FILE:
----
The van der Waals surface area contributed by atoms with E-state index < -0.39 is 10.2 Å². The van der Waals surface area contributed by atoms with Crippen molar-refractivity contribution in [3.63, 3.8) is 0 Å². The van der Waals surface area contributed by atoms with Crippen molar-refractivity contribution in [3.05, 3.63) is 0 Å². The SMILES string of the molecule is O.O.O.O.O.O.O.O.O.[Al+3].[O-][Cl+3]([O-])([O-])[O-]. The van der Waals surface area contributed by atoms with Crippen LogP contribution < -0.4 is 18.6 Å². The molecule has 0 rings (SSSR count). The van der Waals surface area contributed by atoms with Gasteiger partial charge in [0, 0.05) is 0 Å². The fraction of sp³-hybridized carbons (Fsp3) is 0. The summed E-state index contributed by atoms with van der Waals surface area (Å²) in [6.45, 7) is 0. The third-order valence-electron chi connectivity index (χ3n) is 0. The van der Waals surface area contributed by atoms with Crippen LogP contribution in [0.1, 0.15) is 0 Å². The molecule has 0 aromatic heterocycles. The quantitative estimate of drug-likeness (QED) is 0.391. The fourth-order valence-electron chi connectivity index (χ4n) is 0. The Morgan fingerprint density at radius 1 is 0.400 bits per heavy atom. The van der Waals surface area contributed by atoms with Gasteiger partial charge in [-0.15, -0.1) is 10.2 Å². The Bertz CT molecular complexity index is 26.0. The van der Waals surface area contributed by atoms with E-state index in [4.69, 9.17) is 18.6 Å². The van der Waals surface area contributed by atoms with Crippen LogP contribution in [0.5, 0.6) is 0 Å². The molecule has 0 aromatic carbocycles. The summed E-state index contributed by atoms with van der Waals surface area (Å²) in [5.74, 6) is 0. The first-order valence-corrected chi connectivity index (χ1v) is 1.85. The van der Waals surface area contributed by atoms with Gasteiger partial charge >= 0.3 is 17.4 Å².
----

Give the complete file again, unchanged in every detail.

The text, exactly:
The van der Waals surface area contributed by atoms with E-state index < -0.39 is 10.2 Å². The van der Waals surface area contributed by atoms with Crippen molar-refractivity contribution in [3.63, 3.8) is 0 Å². The van der Waals surface area contributed by atoms with Crippen molar-refractivity contribution in [3.05, 3.63) is 0 Å². The SMILES string of the molecule is O.O.O.O.O.O.O.O.O.[Al+3].[O-][Cl+3]([O-])([O-])[O-]. The van der Waals surface area contributed by atoms with Crippen LogP contribution < -0.4 is 18.6 Å². The molecule has 0 rings (SSSR count). The van der Waals surface area contributed by atoms with Gasteiger partial charge in [0, 0.05) is 0 Å². The fraction of sp³-hybridized carbons (Fsp3) is 0. The summed E-state index contributed by atoms with van der Waals surface area (Å²) in [6.45, 7) is 0. The third-order valence-electron chi connectivity index (χ3n) is 0. The van der Waals surface area contributed by atoms with Crippen LogP contribution in [0.1, 0.15) is 0 Å². The molecule has 0 aromatic heterocycles. The quantitative estimate of drug-likeness (QED) is 0.391. The fourth-order valence-electron chi connectivity index (χ4n) is 0. The Morgan fingerprint density at radius 1 is 0.400 bits per heavy atom. The van der Waals surface area contributed by atoms with Gasteiger partial charge in [-0.15, -0.1) is 10.2 Å². The Bertz CT molecular complexity index is 26.0. The van der Waals surface area contributed by atoms with E-state index in [4.69, 9.17) is 18.6 Å². The van der Waals surface area contributed by atoms with Crippen LogP contribution in [0.5, 0.6) is 0 Å². The molecule has 0 aromatic carbocycles. The summed E-state index contributed by atoms with van der Waals surface area (Å²) in [5.74, 6) is 0. The first-order valence-corrected chi connectivity index (χ1v) is 1.85. The van der Waals surface area contributed by atoms with Gasteiger partial charge >= 0.3 is 17.4 Å².